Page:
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A Conversation with The Good Room about Brisfest, creativity during 'rona and the importance of staying connected

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A Conversation with The Good Room about their upcoming works in The Brisbane Festival

A Conversation with The Good Room about Brisfest, creativity during 'rona and the importance of staying connectedNext up on our local artists segment is (drum roll please)... The Good Room. They are a Queensland-based performance collective who use the experiences of ordinary people to create extraordinary theatre works, as part of a process that blurs the line between 'audience' and 'maker' to explore theatrical collective authorship. Theirs is an investigation of empathy, connectedness, stakes and sacrifice. Mirrorballs, rose petals, panda suits and party dresses stud our theatrical universe but totems of party, play and celebration are often subverted; this is richly affirmative, highly contemporary, and widely accessible theatre - underpinned by rigour, ethics, and deep consideration.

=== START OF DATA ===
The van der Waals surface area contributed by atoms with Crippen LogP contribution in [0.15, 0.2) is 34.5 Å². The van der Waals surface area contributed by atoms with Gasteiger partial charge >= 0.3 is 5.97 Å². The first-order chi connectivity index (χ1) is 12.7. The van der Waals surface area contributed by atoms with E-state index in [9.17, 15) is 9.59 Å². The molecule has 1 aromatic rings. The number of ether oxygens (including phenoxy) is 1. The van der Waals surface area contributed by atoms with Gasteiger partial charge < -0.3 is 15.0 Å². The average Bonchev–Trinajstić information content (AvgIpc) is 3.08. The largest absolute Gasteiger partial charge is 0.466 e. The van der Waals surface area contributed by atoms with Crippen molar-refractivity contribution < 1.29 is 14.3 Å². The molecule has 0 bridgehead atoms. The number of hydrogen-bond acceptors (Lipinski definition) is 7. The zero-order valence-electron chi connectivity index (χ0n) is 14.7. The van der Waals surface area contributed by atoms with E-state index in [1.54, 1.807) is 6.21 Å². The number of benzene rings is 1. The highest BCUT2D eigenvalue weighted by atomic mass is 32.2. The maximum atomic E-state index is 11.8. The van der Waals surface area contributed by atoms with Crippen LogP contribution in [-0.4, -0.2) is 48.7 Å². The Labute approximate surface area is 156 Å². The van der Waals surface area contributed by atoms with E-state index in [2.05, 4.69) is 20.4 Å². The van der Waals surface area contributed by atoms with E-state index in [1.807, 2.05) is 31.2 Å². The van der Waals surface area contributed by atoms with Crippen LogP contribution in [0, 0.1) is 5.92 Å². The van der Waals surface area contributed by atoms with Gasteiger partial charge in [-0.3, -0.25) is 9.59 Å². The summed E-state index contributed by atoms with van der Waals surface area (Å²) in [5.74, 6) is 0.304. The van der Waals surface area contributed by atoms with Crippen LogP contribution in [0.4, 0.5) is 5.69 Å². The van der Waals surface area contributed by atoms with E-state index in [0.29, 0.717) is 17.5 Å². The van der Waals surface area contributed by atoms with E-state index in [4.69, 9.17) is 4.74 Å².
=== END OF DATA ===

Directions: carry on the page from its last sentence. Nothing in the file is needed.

The Good Room is an ensemble of makers with practices that span artforms. We are Lauren Clelland, Daniel Evans, Amy Ingram, Tara Hobbs. Here's what they had to say about their upcoming Brisbane Festival productions and how COVID has impacted (and continues to impact) their creative practice.

VIRAG: Before we begin this interview, I thought I'd congratulate you both on your creative residency at Brisbane Festival, which is just fabulous. How did you score this wonderful opportunity?